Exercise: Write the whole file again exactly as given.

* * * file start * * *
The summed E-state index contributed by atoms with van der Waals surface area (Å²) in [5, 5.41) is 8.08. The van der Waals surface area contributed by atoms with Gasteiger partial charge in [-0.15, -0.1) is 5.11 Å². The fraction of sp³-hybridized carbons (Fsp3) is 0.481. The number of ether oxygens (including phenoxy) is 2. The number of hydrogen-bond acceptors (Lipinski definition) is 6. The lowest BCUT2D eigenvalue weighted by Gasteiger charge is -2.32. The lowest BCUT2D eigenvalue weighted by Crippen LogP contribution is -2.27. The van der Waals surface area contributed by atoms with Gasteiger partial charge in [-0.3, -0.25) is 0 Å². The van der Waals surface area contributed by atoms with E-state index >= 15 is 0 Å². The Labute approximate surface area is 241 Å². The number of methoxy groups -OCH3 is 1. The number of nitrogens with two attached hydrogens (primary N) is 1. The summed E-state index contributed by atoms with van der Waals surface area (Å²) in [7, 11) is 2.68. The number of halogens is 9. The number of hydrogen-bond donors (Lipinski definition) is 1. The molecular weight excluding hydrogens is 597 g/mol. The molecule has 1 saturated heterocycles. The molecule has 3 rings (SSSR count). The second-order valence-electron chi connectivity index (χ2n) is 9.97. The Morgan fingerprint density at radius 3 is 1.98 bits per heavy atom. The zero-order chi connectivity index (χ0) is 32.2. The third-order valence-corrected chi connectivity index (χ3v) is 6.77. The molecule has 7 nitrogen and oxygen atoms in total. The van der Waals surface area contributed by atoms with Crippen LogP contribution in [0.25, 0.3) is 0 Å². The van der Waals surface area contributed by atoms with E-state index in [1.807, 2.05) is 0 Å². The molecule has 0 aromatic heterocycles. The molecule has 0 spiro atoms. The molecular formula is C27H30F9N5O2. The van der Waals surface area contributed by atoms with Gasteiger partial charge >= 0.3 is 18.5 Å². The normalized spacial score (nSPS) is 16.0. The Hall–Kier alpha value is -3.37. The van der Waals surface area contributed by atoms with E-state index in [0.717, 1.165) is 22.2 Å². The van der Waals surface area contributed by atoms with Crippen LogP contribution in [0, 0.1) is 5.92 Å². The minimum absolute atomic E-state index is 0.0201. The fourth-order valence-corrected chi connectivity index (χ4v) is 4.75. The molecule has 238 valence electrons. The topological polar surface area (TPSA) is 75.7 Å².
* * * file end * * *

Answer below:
The summed E-state index contributed by atoms with van der Waals surface area (Å²) in [5, 5.41) is 8.08. The van der Waals surface area contributed by atoms with Gasteiger partial charge in [-0.15, -0.1) is 5.11 Å². The fraction of sp³-hybridized carbons (Fsp3) is 0.481. The number of ether oxygens (including phenoxy) is 2. The number of hydrogen-bond acceptors (Lipinski definition) is 6. The lowest BCUT2D eigenvalue weighted by Gasteiger charge is -2.32. The lowest BCUT2D eigenvalue weighted by Crippen LogP contribution is -2.27. The van der Waals surface area contributed by atoms with Gasteiger partial charge in [-0.3, -0.25) is 0 Å². The van der Waals surface area contributed by atoms with E-state index >= 15 is 0 Å². The Labute approximate surface area is 241 Å². The number of methoxy groups -OCH3 is 1. The number of nitrogens with two attached hydrogens (primary N) is 1. The summed E-state index contributed by atoms with van der Waals surface area (Å²) in [7, 11) is 2.68. The number of halogens is 9. The number of hydrogen-bond donors (Lipinski definition) is 1. The molecular weight excluding hydrogens is 597 g/mol. The molecule has 1 saturated heterocycles. The molecule has 3 rings (SSSR count). The second-order valence-electron chi connectivity index (χ2n) is 9.97. The Morgan fingerprint density at radius 3 is 1.98 bits per heavy atom. The zero-order chi connectivity index (χ0) is 32.2. The third-order valence-corrected chi connectivity index (χ3v) is 6.77. The molecule has 7 nitrogen and oxygen atoms in total. The van der Waals surface area contributed by atoms with Crippen LogP contribution in [0.25, 0.3) is 0 Å². The van der Waals surface area contributed by atoms with E-state index in [1.807, 2.05) is 0 Å². The molecule has 0 aromatic heterocycles. The molecule has 0 spiro atoms. The molecular formula is C27H30F9N5O2. The van der Waals surface area contributed by atoms with Gasteiger partial charge >= 0.3 is 18.5 Å². The normalized spacial score (nSPS) is 16.0. The Hall–Kier alpha value is -3.37. The van der Waals surface area contributed by atoms with E-state index in [0.717, 1.165) is 22.2 Å². The van der Waals surface area contributed by atoms with Crippen LogP contribution in [0, 0.1) is 5.92 Å². The minimum absolute atomic E-state index is 0.0201. The fourth-order valence-corrected chi connectivity index (χ4v) is 4.75. The molecule has 238 valence electrons. The topological polar surface area (TPSA) is 75.7 Å².